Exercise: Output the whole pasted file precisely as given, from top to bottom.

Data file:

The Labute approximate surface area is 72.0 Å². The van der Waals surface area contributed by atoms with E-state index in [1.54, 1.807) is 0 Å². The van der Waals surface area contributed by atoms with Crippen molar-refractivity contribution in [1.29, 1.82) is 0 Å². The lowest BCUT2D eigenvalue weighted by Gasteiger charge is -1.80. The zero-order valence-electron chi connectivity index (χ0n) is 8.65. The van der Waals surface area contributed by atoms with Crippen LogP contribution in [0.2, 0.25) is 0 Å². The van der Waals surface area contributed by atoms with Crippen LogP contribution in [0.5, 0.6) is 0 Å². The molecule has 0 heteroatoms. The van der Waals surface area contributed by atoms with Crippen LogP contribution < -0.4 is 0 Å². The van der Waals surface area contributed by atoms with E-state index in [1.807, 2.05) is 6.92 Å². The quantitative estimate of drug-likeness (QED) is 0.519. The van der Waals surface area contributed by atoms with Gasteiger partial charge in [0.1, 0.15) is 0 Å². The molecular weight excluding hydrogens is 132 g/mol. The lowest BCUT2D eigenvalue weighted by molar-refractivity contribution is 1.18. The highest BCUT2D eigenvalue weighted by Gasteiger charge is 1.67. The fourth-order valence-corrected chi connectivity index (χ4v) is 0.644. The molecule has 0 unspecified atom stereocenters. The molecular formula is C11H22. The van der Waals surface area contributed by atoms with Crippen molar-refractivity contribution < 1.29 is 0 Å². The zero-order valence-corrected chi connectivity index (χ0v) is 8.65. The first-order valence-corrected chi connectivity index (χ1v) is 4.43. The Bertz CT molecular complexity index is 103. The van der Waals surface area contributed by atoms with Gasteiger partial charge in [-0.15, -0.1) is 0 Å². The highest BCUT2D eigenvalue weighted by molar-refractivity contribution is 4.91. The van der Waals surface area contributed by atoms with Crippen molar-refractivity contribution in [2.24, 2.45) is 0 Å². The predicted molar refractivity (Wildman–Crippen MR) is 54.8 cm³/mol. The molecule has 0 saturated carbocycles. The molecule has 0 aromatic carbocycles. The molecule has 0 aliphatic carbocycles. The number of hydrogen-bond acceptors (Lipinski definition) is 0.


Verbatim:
The Labute approximate surface area is 72.0 Å². The van der Waals surface area contributed by atoms with E-state index in [1.54, 1.807) is 0 Å². The van der Waals surface area contributed by atoms with Crippen molar-refractivity contribution in [1.29, 1.82) is 0 Å². The lowest BCUT2D eigenvalue weighted by Gasteiger charge is -1.80. The zero-order valence-electron chi connectivity index (χ0n) is 8.65. The van der Waals surface area contributed by atoms with Crippen LogP contribution in [0.2, 0.25) is 0 Å². The van der Waals surface area contributed by atoms with Crippen LogP contribution in [0.5, 0.6) is 0 Å². The molecule has 0 heteroatoms. The van der Waals surface area contributed by atoms with Crippen LogP contribution < -0.4 is 0 Å². The van der Waals surface area contributed by atoms with E-state index in [1.807, 2.05) is 6.92 Å². The quantitative estimate of drug-likeness (QED) is 0.519. The van der Waals surface area contributed by atoms with Gasteiger partial charge in [0.1, 0.15) is 0 Å². The molecular weight excluding hydrogens is 132 g/mol. The lowest BCUT2D eigenvalue weighted by molar-refractivity contribution is 1.18. The highest BCUT2D eigenvalue weighted by Gasteiger charge is 1.67. The fourth-order valence-corrected chi connectivity index (χ4v) is 0.644. The molecule has 0 unspecified atom stereocenters. The molecular formula is C11H22. The van der Waals surface area contributed by atoms with Crippen molar-refractivity contribution < 1.29 is 0 Å². The zero-order valence-corrected chi connectivity index (χ0v) is 8.65. The first-order valence-corrected chi connectivity index (χ1v) is 4.43. The Bertz CT molecular complexity index is 103. The van der Waals surface area contributed by atoms with Gasteiger partial charge in [-0.15, -0.1) is 0 Å². The highest BCUT2D eigenvalue weighted by molar-refractivity contribution is 4.91. The van der Waals surface area contributed by atoms with Crippen molar-refractivity contribution in [2.24, 2.45) is 0 Å². The predicted molar refractivity (Wildman–Crippen MR) is 54.8 cm³/mol. The molecule has 0 saturated carbocycles. The molecule has 0 aromatic carbocycles. The molecule has 0 aliphatic carbocycles. The number of hydrogen-bond acceptors (Lipinski definition) is 0.